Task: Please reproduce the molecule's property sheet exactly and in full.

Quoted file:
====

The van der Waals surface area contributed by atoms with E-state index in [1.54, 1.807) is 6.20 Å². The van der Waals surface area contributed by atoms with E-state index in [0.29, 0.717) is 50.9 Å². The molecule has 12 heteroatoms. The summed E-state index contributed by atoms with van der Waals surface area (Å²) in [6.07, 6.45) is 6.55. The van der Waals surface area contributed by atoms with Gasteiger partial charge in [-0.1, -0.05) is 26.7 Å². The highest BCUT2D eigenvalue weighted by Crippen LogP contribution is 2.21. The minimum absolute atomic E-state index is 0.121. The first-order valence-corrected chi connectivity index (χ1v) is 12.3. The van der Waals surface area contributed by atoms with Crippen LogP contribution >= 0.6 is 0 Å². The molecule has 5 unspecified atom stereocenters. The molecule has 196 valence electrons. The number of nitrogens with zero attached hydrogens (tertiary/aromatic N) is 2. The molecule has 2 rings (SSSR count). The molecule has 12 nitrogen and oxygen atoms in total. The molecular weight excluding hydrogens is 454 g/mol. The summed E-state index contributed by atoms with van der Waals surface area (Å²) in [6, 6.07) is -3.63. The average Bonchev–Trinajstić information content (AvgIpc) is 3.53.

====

The van der Waals surface area contributed by atoms with E-state index in [1.54, 1.807) is 6.20 Å². The van der Waals surface area contributed by atoms with E-state index in [0.29, 0.717) is 50.9 Å². The molecule has 12 heteroatoms. The summed E-state index contributed by atoms with van der Waals surface area (Å²) in [6.07, 6.45) is 6.55. The van der Waals surface area contributed by atoms with Gasteiger partial charge in [-0.1, -0.05) is 26.7 Å². The highest BCUT2D eigenvalue weighted by Crippen LogP contribution is 2.21. The minimum absolute atomic E-state index is 0.121. The first-order valence-corrected chi connectivity index (χ1v) is 12.3. The van der Waals surface area contributed by atoms with Crippen LogP contribution >= 0.6 is 0 Å². The molecule has 5 unspecified atom stereocenters. The molecule has 196 valence electrons. The number of nitrogens with zero attached hydrogens (tertiary/aromatic N) is 2. The molecule has 2 rings (SSSR count). The molecule has 12 nitrogen and oxygen atoms in total. The molecular weight excluding hydrogens is 454 g/mol. The summed E-state index contributed by atoms with van der Waals surface area (Å²) in [6, 6.07) is -3.63. The average Bonchev–Trinajstić information content (AvgIpc) is 3.53.